Behind this difference in harpsichord types lies obviously a difference in attitude, in culture: the French player tends to seek formost an almost purely personal satisfaction to be vicariously enjoyed by the audience, whereas for the Italian player communication is primordial, the wish to share and to reach out to the audience.

Because of the percussive aspect in the Italian harpsichord sound, the importance of creating a variety of movement in the arpeggios in the continuo is essential. In the acoustical context of the whole ensemble, the percussive rhythm of the harpsichord is often more prominent than the actual pitch of the tones which may be submerged at times in the surrounding ensemble. Once having acquired that skill of variation in rhythm, applied now to a French harpsichord in its repertoire, it provides an additional richness to the overall texture. 

In my studies at the Conservatory I had the good fortune to be initiated by the violinist Lucy van Dael into a great mystery - 'basso continuo' - which was later to become one of my specialities - that of creating sounds never heard before, which also formed the basis on which I built in the 1990’s my skill of composing in baroque style.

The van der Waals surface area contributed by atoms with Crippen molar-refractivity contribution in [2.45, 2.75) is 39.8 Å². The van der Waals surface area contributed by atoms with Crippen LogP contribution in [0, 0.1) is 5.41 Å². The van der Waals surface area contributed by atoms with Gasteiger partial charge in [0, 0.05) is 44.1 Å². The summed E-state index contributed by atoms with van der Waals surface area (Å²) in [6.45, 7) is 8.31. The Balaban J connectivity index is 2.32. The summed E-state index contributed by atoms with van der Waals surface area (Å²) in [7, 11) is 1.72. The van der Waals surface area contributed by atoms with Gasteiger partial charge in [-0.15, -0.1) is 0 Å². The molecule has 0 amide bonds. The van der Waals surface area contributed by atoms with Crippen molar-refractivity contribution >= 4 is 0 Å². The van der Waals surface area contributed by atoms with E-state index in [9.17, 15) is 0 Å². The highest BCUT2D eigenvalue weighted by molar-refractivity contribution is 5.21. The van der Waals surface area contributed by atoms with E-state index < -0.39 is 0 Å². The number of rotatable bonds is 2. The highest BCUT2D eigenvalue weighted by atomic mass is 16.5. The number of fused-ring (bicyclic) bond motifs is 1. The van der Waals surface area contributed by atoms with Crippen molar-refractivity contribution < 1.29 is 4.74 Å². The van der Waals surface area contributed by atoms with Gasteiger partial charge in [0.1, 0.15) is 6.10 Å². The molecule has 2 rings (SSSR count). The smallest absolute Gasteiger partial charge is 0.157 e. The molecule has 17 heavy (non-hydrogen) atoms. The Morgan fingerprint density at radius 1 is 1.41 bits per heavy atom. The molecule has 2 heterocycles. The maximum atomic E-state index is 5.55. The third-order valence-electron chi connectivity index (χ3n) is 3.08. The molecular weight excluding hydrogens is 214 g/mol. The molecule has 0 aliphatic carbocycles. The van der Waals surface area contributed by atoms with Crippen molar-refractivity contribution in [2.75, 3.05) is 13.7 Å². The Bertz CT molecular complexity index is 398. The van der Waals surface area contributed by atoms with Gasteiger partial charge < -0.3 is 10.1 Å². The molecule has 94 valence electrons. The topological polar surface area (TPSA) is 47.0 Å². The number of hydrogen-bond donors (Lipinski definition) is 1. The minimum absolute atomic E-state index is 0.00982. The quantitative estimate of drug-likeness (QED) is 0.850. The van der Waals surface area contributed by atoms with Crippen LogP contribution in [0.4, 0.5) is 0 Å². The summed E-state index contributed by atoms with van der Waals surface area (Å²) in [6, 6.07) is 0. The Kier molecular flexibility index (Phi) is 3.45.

With few words Lucy van Dael briefly instructed me in how to translate the figures - number codes into intervals forming harmonies on a given bass part. She also gave me the best possible advice I could have ever received, that of never fixing the right hand’s realisations on paper. Precious advice, because from that point on basso continuo playing became for me a direct auditive experience never requiring a cumbersome mental detour of codifying into musical notation to be de-codified by playing. In fact when I wrote the continuo realisation for Schott for Marais’ Sonnerie and Mancini’s recorder sonata I had for the readability to opt for simple chords and progressions, for to notate precisely what I used to elaborate in concert, would result in an unintelligible score.